New method to treat acute liver failure

M. Dinesh Varma

Findings presented at scientific meet in Toronto

Disease can be treated with liver cells encapsulated in a synthetic polymer Non-biological material used as substrate to grow human foetal hepatic cells

CHENNAI: Nichi-In Centre for Regenerative Medicine, an India-Japan joint venture institute based in Chennai and Centre for Liver Research and Diagnosis, Owaisi Hospital, Hyderabad have jointly developed a method for treating acute liver failure.

The research, which formally started last year, has shown that acute liver failure can be treated effectively with hepatocytes (liver cells) encapsulated in a synthetic (thermoreversible gelation) polymer. C.M. Habibullah of CLRD and Samuel J.K. Abraham of NCRM presented the findings on Friday at the fourth annual meeting of the International Society for Stem Cells Research held at Toronto, Canada.

This is said to be the first time that non-biological (totally synthetic) material has been used as a substrate to grow human foetal hepatic cells, cell lines and tissues, including stem cells.

The procedure also avoids biological materials and risk of viral and other dangerous contaminations in such biological materials as well as chances of rejection.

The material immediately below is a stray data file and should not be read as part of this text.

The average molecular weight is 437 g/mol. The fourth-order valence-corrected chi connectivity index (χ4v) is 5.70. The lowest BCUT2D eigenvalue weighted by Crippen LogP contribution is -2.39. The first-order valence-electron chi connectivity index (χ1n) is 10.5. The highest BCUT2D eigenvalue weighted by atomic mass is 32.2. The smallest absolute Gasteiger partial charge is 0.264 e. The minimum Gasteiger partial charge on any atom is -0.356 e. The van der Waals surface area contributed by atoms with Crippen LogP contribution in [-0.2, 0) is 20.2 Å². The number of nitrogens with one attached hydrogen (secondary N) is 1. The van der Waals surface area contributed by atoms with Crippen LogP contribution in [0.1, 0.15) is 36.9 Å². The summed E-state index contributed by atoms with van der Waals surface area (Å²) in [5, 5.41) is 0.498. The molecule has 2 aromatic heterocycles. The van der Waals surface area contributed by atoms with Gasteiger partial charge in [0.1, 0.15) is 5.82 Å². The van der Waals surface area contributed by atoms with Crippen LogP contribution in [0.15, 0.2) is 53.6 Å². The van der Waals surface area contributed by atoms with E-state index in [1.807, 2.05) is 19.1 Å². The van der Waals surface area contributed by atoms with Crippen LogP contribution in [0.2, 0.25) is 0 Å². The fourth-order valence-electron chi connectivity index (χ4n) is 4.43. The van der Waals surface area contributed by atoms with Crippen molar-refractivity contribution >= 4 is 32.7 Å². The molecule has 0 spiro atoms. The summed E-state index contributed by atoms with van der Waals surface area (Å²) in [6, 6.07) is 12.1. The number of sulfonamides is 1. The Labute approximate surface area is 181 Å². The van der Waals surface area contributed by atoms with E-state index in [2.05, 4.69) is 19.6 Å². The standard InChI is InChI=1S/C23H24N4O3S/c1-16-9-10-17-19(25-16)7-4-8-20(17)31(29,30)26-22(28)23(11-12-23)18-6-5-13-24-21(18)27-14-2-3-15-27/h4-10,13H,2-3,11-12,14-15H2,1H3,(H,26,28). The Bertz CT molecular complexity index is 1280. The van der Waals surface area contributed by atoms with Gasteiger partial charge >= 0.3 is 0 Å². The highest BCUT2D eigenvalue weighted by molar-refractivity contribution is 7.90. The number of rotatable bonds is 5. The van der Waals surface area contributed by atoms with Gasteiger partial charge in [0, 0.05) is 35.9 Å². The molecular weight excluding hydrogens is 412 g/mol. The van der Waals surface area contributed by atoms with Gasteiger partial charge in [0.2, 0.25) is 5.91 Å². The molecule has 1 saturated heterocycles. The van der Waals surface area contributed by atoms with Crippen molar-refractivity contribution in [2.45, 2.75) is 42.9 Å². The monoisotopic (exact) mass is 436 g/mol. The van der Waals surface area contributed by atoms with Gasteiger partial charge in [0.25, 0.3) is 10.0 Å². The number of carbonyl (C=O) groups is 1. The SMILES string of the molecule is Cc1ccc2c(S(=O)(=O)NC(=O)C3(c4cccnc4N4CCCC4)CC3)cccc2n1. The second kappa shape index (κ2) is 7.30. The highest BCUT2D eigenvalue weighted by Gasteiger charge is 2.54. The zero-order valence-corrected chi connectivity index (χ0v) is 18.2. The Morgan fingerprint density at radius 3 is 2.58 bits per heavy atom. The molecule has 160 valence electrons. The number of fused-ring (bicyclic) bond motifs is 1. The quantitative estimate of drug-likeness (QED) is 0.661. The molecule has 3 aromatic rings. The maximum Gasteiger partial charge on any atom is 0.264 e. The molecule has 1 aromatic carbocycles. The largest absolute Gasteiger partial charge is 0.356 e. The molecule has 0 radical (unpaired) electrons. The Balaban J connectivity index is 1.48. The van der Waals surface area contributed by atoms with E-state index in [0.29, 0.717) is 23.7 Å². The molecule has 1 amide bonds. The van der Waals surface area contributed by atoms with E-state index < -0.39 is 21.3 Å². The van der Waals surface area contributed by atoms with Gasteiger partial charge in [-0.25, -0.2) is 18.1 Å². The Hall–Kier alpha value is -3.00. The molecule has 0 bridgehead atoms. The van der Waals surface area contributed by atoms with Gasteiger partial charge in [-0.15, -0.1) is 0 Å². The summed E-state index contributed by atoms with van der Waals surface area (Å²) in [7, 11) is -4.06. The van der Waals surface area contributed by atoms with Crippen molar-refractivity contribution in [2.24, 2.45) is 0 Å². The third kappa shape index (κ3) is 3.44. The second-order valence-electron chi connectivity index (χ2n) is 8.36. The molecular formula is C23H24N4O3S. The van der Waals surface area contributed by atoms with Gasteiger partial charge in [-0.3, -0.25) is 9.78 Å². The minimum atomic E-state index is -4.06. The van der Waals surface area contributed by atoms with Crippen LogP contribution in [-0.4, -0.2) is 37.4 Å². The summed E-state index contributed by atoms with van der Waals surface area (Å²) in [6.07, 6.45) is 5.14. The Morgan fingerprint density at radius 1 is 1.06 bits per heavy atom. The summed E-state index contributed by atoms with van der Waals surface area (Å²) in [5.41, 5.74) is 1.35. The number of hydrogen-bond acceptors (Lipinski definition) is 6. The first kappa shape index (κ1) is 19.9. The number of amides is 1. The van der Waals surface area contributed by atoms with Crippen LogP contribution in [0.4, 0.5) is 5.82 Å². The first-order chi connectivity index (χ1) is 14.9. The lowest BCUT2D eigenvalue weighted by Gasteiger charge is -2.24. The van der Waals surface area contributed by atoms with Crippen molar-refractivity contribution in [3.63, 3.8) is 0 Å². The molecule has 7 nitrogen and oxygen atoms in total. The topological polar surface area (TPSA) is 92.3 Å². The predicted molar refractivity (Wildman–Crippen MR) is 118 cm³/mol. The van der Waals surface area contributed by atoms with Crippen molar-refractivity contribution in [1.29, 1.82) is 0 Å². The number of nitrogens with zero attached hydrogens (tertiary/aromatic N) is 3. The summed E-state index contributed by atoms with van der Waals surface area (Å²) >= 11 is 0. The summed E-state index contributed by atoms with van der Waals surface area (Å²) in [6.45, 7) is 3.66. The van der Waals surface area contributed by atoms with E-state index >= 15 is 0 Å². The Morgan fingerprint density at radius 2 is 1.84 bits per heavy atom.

Management of acute liver failure, which affects lakhs of patients in the country annually, has been hampered by the lack of definitive treatment, barring procedures such as extracorporeal liver support or MARS (Molecular Absorbent Recirculatory System) and liver transplantation, a technically demanding and expensive treatment. Besides, the procedures are performed only in a handful of centres in India.

Though CLRD had been using the foetal liver cells taken from aborted foetuses to treat the diseases with partial success, its work in the area had been hampered by the short life span (a few days) of foetal cells inside the body and shortage of foetal liver supply. Ideally, the age of the foetus has to be 18 weeks for it to be suitable for transplantation

`Prolonging life'

"The new approach overcomes these obstacles by first expanding the foetal cells and prolonging their life," Dr. Samuel Abraham said over telephone from Toronto. Research has established that it is viable to expand the foetal liver substance in vitro (in the laboratory) and prolong its life and functional capability in vivo (inside the body). The life span of the foetal cells could be increased up to 30 days. The research adopted the thermogelation polymer-based cell culture technology developed by Yuichi Mori and Hiroshi Yoshioka, Waseda University, Tokyo, Japan.

The joint research was undertaken as part of the NCRM's objectives to develop clinically usable stem cells, progenitor cells and cells with regenerative capability, which form the backbone of regenerative medicine.

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